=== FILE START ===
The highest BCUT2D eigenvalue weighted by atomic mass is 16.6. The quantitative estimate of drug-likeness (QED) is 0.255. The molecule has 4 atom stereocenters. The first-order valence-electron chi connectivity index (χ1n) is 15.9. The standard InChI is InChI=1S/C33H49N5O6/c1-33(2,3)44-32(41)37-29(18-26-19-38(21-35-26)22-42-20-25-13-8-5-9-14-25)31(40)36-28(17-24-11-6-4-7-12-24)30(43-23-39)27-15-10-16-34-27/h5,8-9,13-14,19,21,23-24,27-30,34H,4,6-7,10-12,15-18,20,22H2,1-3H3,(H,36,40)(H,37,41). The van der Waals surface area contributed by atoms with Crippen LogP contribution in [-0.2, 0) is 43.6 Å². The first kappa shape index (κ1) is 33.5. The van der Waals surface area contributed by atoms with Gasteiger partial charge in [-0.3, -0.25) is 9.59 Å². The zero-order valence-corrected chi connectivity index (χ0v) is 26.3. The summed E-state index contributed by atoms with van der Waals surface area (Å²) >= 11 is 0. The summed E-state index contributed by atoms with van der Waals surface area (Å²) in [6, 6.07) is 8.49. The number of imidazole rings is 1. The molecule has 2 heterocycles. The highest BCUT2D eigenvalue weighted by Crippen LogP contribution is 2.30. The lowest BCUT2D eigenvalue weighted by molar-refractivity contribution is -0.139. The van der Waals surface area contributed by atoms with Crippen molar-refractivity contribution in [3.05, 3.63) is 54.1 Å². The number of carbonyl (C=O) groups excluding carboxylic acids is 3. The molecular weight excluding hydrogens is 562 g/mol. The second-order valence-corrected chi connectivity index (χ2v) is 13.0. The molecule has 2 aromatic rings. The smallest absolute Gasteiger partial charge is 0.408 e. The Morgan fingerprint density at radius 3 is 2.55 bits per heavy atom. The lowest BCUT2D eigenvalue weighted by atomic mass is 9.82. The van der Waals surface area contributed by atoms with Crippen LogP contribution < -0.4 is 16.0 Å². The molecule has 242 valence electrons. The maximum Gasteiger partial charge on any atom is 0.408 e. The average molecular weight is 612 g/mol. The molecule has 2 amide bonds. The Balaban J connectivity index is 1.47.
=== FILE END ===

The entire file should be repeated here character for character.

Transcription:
The highest BCUT2D eigenvalue weighted by atomic mass is 16.6. The quantitative estimate of drug-likeness (QED) is 0.255. The molecule has 4 atom stereocenters. The first-order valence-electron chi connectivity index (χ1n) is 15.9. The standard InChI is InChI=1S/C33H49N5O6/c1-33(2,3)44-32(41)37-29(18-26-19-38(21-35-26)22-42-20-25-13-8-5-9-14-25)31(40)36-28(17-24-11-6-4-7-12-24)30(43-23-39)27-15-10-16-34-27/h5,8-9,13-14,19,21,23-24,27-30,34H,4,6-7,10-12,15-18,20,22H2,1-3H3,(H,36,40)(H,37,41). The van der Waals surface area contributed by atoms with Crippen LogP contribution in [-0.2, 0) is 43.6 Å². The first kappa shape index (κ1) is 33.5. The van der Waals surface area contributed by atoms with Gasteiger partial charge in [-0.3, -0.25) is 9.59 Å². The zero-order valence-corrected chi connectivity index (χ0v) is 26.3. The summed E-state index contributed by atoms with van der Waals surface area (Å²) >= 11 is 0. The summed E-state index contributed by atoms with van der Waals surface area (Å²) in [6, 6.07) is 8.49. The number of imidazole rings is 1. The molecule has 2 heterocycles. The highest BCUT2D eigenvalue weighted by Crippen LogP contribution is 2.30. The lowest BCUT2D eigenvalue weighted by molar-refractivity contribution is -0.139. The van der Waals surface area contributed by atoms with Crippen molar-refractivity contribution in [3.05, 3.63) is 54.1 Å². The number of carbonyl (C=O) groups excluding carboxylic acids is 3. The molecular weight excluding hydrogens is 562 g/mol. The second-order valence-corrected chi connectivity index (χ2v) is 13.0. The molecule has 2 aromatic rings. The smallest absolute Gasteiger partial charge is 0.408 e. The Morgan fingerprint density at radius 3 is 2.55 bits per heavy atom. The lowest BCUT2D eigenvalue weighted by atomic mass is 9.82. The van der Waals surface area contributed by atoms with Crippen LogP contribution < -0.4 is 16.0 Å². The molecule has 242 valence electrons. The maximum Gasteiger partial charge on any atom is 0.408 e. The average molecular weight is 612 g/mol. The molecule has 2 amide bonds. The Balaban J connectivity index is 1.47.